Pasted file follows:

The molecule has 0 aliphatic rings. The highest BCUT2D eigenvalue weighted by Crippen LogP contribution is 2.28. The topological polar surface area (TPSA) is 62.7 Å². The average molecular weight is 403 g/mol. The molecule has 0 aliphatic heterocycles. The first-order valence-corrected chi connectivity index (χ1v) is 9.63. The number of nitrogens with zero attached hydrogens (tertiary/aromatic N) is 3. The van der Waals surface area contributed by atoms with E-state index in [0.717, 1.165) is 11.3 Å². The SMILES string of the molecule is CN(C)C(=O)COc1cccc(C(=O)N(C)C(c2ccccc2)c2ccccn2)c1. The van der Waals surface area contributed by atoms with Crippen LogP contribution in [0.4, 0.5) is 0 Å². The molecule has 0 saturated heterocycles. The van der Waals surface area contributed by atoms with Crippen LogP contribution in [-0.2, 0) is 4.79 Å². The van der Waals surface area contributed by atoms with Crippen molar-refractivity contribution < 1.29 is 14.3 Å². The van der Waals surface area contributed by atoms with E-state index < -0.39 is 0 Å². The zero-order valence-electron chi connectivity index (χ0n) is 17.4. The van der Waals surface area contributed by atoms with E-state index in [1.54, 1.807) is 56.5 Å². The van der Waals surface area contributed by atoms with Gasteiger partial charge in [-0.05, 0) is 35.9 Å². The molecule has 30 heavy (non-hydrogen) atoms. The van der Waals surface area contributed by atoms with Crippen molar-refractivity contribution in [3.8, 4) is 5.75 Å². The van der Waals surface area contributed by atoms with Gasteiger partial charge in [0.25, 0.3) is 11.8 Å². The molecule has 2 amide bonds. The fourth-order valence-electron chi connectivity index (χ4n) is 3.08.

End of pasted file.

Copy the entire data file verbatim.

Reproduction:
The molecule has 0 aliphatic rings. The highest BCUT2D eigenvalue weighted by Crippen LogP contribution is 2.28. The topological polar surface area (TPSA) is 62.7 Å². The average molecular weight is 403 g/mol. The molecule has 0 aliphatic heterocycles. The first-order valence-corrected chi connectivity index (χ1v) is 9.63. The number of nitrogens with zero attached hydrogens (tertiary/aromatic N) is 3. The van der Waals surface area contributed by atoms with E-state index in [0.717, 1.165) is 11.3 Å². The SMILES string of the molecule is CN(C)C(=O)COc1cccc(C(=O)N(C)C(c2ccccc2)c2ccccn2)c1. The van der Waals surface area contributed by atoms with Crippen LogP contribution in [0.4, 0.5) is 0 Å². The molecule has 0 saturated heterocycles. The van der Waals surface area contributed by atoms with Crippen LogP contribution in [-0.2, 0) is 4.79 Å². The van der Waals surface area contributed by atoms with Crippen molar-refractivity contribution < 1.29 is 14.3 Å². The van der Waals surface area contributed by atoms with E-state index < -0.39 is 0 Å². The zero-order valence-electron chi connectivity index (χ0n) is 17.4. The van der Waals surface area contributed by atoms with E-state index in [1.54, 1.807) is 56.5 Å². The van der Waals surface area contributed by atoms with Gasteiger partial charge in [-0.05, 0) is 35.9 Å². The molecule has 30 heavy (non-hydrogen) atoms. The van der Waals surface area contributed by atoms with Crippen molar-refractivity contribution in [3.8, 4) is 5.75 Å². The van der Waals surface area contributed by atoms with Gasteiger partial charge in [0.25, 0.3) is 11.8 Å². The molecule has 2 amide bonds. The fourth-order valence-electron chi connectivity index (χ4n) is 3.08.